Maggie O'Hara couldn't shake the feeling walking off the Joyce Center floor in South Bend, Ind. It felt different from the other losses. It felt like the Huskies had won. The final score, 72-58...

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Maggie O’Hara couldn’t shake the feeling walking off the Joyce Center floor in South Bend, Ind. It felt different from the other losses. It felt like the Huskies had won.


The final score, 72-58 in favor of Notre Dame, didn’t agree with her gut. But it did attest to something deeper, the underlying theme of this Washington women’s basketball season.


“I came out of that game, and it didn’t feel like a loss,” O’Hara said of last Saturday’s game. “We played as close to two halves of basketball as we played this year.”


Athletes spend their sporting lives getting indoctrinated to and intoxicated by the power of the almighty “W.” This season, with no seniors on a roster that includes eight players that didn’t play in Division I last season, Washington coaches are teaching something different.


They’re teaching the Huskies about the process of winning, focusing on improvement. This is new for a program that advanced to the NCAA Elite Eight in 2001, a different kind of learning curve, but important nonetheless.


“(With) the situation that we’re in, it is important that they see their improvements, that they see themselves getting better,” coach June Daugherty said. “It might sound different, but you have to keep the focus on the process and not necessarily the final outcome.”


In that regard, this group of Huskies will look much different — in the better sense — when it hosts No. 6 Baylor at 8 p.m. tonight than the team that upset nationally ranked Minnesota in November.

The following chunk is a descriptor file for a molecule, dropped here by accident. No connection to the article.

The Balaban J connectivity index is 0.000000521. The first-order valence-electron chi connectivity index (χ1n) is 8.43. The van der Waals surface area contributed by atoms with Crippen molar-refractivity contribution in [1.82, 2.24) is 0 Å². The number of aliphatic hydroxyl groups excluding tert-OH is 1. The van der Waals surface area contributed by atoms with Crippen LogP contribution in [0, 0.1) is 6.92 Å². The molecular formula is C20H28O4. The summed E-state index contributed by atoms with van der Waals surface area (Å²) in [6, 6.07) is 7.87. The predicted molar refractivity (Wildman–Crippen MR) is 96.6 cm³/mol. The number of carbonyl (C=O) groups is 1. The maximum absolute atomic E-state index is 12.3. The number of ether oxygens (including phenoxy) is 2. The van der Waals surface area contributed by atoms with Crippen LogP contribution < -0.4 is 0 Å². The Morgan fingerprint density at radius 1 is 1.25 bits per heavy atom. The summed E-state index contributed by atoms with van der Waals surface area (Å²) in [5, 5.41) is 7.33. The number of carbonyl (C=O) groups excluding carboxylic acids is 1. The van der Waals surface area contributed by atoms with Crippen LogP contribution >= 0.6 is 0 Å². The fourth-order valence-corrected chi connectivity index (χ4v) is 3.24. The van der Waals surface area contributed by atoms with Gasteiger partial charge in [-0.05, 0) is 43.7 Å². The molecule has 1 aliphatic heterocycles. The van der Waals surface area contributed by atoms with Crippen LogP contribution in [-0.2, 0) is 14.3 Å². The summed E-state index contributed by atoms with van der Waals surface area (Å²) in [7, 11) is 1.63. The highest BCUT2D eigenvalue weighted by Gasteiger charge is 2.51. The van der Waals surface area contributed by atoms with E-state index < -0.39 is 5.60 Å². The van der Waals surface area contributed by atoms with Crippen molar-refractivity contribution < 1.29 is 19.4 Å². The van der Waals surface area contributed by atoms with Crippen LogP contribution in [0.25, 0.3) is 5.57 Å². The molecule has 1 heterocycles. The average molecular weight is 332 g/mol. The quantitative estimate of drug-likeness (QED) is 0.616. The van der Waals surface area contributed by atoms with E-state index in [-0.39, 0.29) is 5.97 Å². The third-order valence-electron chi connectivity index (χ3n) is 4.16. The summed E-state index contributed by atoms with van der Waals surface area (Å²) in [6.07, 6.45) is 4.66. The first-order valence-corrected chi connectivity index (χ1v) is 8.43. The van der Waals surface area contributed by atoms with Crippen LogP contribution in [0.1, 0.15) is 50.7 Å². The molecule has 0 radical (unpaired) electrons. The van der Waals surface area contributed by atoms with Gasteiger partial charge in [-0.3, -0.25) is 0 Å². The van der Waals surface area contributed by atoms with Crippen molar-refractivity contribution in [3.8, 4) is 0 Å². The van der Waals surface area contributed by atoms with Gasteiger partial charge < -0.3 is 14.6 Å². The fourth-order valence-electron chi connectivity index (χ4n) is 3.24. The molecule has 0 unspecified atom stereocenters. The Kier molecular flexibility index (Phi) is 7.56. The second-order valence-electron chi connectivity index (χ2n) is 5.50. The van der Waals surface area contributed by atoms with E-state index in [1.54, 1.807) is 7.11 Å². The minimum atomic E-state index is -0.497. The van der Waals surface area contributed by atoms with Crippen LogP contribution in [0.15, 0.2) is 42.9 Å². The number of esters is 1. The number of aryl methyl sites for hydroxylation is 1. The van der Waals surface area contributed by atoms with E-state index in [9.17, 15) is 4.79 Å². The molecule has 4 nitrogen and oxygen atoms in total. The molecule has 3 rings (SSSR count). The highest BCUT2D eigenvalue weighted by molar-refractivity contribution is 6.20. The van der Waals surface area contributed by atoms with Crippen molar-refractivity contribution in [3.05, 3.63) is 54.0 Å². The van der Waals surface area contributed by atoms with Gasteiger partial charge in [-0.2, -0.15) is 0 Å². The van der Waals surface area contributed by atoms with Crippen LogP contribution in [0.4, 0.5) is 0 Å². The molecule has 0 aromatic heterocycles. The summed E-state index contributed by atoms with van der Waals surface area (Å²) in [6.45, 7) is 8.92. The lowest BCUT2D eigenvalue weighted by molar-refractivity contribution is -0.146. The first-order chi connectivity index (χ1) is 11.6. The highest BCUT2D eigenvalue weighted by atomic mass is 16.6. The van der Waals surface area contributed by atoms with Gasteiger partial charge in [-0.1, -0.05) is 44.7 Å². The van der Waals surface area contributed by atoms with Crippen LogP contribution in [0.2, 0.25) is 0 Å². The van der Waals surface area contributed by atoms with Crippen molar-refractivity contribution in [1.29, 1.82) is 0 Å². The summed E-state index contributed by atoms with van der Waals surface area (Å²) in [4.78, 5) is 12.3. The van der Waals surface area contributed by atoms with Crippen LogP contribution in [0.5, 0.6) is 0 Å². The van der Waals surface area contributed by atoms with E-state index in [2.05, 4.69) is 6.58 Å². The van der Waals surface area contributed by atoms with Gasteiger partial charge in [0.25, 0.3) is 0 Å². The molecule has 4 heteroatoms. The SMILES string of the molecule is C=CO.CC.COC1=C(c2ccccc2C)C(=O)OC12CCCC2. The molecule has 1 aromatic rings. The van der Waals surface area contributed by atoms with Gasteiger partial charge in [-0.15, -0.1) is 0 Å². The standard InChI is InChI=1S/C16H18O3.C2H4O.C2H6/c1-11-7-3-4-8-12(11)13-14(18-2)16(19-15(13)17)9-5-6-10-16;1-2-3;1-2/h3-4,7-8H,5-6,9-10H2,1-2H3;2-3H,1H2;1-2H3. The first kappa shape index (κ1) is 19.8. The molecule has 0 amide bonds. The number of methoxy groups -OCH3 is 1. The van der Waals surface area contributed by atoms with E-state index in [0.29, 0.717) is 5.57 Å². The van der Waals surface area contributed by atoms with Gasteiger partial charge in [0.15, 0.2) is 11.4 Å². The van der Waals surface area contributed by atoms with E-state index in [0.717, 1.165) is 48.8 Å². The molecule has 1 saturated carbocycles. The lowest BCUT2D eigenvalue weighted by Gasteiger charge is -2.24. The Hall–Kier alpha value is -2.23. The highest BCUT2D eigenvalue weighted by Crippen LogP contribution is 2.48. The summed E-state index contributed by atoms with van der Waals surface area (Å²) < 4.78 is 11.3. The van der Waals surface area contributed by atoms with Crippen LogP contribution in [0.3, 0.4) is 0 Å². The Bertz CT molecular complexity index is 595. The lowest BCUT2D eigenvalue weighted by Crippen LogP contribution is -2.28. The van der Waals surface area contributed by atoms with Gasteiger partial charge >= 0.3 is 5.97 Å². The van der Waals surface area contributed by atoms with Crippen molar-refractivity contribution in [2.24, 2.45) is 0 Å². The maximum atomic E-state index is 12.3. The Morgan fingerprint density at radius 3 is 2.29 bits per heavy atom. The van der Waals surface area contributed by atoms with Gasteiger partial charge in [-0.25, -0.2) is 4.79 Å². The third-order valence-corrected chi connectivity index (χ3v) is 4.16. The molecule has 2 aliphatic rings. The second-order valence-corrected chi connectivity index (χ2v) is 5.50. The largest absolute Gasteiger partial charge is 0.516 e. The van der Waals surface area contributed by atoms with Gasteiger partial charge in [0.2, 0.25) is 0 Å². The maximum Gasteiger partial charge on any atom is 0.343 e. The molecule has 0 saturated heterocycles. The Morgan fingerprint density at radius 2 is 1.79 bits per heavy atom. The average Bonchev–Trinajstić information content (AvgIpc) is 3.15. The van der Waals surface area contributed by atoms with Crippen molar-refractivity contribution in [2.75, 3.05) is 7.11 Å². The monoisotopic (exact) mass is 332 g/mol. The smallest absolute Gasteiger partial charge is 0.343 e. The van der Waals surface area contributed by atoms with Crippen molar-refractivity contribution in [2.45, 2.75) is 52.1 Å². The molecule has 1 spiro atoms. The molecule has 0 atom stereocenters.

The Huskies started their current free fall after that win, losing on the road to Michigan, Utah and Notre Dame and getting blown out of Edmundson Pavilion by Alabama.


After starting 3-1, UW is 1-3 in its past four games. There aren’t a lot of Mickey Mouse U.’s on the schedule, as Daugherty likes to call games scheduled against soft opponents. Instead, there are ranked teams — No. 14 Minnesota, No. 7 Notre Dame, No. 6 Baylor and, on Dec. 29, No. 23 Arizona State.


Daugherty believes the schedule will make her team better. Believes it will lead to more wins in the Pac-10 Conference. Believes that the Huskies, ultimately, will be the big game on somebody else’s schedule instead of the other way around.


“We’ve always played this schedule, and we’ll continue to do that,” Daugherty said. “That’s the right attitude, that’s what we’re about, and I do think we’ll get there one day.”


Baylor’s only loss this season came against No. 1 LSU — by one point. If that wasn’t enough, UW has a few more tests this week in the form of finals.


But none bigger than the one tonight, when the improvement theory again is put to the test.


The fourth starting lineup Daugherty tried this season seems to have stuck for now. Freshman Andrea Plouffe returned from injury to give the Huskies their fourth post on a team with 11 guards. The offense slowly is improving.


Games like the Notre Dame loss can only help — they hope.


“It gave us some light at the end of that tunnel,” sophomore forward Breanne Watson said. “We just have to put it all together. So far, that’s been this year. We haven’t put it all together. But we’re close.”


Greg Bishop: 206-464-3191 or gbishop@seattletimes.com